3. Next Generation technology, tradecraft, training and tactics 
Cyber is often viewed as more of an administrative issue – not directly related to the core business of bullets and battleships. Combatting informationalized warfare at scale will require more than rebadging incident responders as cyber warriors and issuing standard kit. To fight the network, one needs specialized infrastructure that is independent of traditional networks. One cannot simply engage in active cyber operations using an office laptop (as effective as deploying staff cars into battle). One has to be willing to abandon legacy technology, methods and programs. Combat-hardened networks are, by their nature: hyper-agile, dispersed, resilient, global and bullet proof. 

4. Public Private Partnerships (P3)
Operational experience has demonstrated the high likelihood that internal conflicts in fragile and ungoverned regions and countries with porous and poorly controlled borders will be the norm for which our military will have to prepare for deployment. At the same time of increasing potential for involvement in these unstable regions, their societies are increasingly connected to the Internet. However, cyber has indistinct boundaries, be they technical, physical, political, or socio-economic.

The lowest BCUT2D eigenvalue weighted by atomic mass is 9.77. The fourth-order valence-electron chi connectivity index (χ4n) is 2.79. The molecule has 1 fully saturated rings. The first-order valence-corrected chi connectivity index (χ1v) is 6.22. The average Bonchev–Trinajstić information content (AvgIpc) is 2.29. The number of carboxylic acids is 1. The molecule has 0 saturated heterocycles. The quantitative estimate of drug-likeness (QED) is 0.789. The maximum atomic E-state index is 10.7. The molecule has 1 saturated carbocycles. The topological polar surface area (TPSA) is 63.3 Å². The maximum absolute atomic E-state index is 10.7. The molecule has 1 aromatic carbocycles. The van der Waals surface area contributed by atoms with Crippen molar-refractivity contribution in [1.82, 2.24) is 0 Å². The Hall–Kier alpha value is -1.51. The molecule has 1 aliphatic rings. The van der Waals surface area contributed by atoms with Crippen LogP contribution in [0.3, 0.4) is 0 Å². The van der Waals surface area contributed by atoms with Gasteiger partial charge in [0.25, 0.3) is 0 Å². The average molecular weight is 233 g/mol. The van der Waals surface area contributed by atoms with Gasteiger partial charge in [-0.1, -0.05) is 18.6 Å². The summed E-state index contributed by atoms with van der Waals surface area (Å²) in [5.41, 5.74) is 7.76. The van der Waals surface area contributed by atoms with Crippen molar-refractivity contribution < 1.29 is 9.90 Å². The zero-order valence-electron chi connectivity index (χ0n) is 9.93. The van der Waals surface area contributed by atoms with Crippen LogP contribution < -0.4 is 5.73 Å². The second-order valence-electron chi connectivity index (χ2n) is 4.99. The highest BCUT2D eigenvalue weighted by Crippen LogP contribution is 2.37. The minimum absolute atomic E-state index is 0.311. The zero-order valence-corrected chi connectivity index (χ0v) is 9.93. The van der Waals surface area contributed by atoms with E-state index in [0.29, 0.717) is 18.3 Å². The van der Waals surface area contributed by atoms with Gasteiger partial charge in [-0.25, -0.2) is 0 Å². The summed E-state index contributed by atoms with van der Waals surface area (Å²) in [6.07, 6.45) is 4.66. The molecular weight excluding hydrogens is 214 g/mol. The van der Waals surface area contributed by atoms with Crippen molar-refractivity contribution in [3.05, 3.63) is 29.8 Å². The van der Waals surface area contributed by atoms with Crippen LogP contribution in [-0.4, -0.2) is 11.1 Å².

The multi-stakeholder model in cyberspace governance means that there are a lot more players. Proxy conflicts in cyberspace can unbalance the traditional deterrence equation given cyber is an offence-dominated domain.

The military does not build its own tanks, aircraft or ships. It should come as no surprise that cyber space is owned, operating and defended by the private sector and a globalized industry. Industry is already decisively engaged as proxy target of state cyber-warfare and espionage.
Playing the offensive game requires a public-private partnership as well as a poly-stakeholder governance framework. It is not something any government can accomplish unilaterally from existing networks as it contains numerous technical challenges and moral hazards.  

5. Strategic Understanding
Military cyber operations require an enhanced understanding of the domain. Reacting with surprise is ineffective, costly and leaves few options.

Proactive defence provides time, precision and actionable insights using three tight-coupled concepts: